On the subject of chroot jails the idea is that even if the intruder does manage to gain elevated privilages in some way then all they can see, even as the superuser will be a small copy of the parts of the system that are required to run that one process. It goes one step further than just running a process as a special user. But even these are not perfect and have lead to things like SELinux and RBACS on Solaris.
Oh, and by the way at least one of the advisories for RHEL is for OpenOffice. There are more for things like squirrelmail, gaim (IM client), cvs,(Version control), ethereal(Network monitoring) and more than one Database. You have to compare like with like. Just because Redhat ships a full product does not mean that you have to install it. You don't put exchange or MS office on your Web server. And if you want to look at bug counts then skip over to the Debian entry for some big numbers! But then again they are shipping about 8000 packages on 10 archetcures so 400 bugs is not that bad!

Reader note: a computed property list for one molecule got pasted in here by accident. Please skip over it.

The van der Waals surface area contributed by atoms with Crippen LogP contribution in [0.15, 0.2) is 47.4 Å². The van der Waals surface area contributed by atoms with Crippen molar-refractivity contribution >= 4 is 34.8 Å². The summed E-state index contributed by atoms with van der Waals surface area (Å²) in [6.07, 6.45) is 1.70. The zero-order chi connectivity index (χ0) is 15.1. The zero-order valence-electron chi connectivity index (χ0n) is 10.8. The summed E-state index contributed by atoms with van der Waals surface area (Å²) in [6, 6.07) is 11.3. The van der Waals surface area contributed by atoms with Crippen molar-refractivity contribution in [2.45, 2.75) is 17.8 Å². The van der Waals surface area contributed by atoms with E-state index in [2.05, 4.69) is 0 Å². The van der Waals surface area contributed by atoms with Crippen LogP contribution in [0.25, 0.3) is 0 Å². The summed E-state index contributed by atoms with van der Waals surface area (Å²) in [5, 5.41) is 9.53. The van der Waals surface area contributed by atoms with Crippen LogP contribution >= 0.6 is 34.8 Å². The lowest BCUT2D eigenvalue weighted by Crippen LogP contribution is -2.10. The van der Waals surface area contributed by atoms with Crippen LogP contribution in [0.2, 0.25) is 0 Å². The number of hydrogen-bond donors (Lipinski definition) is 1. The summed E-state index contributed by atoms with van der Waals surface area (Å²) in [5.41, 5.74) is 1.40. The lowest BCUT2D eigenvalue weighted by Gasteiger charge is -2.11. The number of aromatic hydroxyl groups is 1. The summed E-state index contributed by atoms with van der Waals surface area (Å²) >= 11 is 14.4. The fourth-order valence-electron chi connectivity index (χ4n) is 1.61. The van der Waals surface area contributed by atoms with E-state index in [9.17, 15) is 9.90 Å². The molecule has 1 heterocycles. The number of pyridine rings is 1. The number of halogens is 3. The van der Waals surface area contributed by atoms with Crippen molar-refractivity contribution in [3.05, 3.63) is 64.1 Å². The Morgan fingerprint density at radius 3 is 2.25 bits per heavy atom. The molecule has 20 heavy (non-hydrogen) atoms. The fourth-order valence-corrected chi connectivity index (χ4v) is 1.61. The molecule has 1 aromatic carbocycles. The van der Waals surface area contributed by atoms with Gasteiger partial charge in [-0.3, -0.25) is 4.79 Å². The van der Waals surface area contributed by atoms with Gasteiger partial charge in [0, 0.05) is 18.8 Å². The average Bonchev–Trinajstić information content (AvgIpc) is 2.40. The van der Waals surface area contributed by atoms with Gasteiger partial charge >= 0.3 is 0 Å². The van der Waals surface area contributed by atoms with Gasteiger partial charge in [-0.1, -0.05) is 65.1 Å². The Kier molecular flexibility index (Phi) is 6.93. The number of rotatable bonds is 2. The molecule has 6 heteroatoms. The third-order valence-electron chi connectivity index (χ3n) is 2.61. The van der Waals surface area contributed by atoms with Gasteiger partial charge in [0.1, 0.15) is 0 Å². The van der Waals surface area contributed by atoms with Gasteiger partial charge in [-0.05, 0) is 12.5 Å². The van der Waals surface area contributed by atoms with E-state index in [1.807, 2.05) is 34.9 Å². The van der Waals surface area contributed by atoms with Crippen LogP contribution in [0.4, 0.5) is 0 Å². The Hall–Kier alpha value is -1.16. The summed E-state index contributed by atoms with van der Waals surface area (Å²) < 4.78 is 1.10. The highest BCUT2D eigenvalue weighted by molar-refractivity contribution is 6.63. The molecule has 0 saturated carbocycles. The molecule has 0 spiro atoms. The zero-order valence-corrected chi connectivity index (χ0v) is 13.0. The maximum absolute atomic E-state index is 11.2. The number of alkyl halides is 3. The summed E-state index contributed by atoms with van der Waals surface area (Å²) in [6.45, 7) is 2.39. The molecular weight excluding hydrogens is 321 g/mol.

"...if I were I'd just write a book and try to get rich..."
Emphasis on "try", dude. It doesn't happen. Oh, wait...are you talking about writing romance novels with images of a shirtless Fabio on the cover? Now *that* kind of book you can get rich from...but writing in our field? No way!
Regarding /....stuff only appears there when someone posts it. Someone wrote a review of my book and it didn't appear on the site for quite a while...evidently, it was written in such a way that the moderator didn't know whether to try and fix it, or just trash it.
With regards to your post of 2/17, at 8:33pm...interesting what some people post, isn't it? Never let the facts get in the way of a good rant!
Carry on, my friend!
I think a key message here is not "which one is best over a certain interval" but "look, both are vulnerable, there are no silver bullets".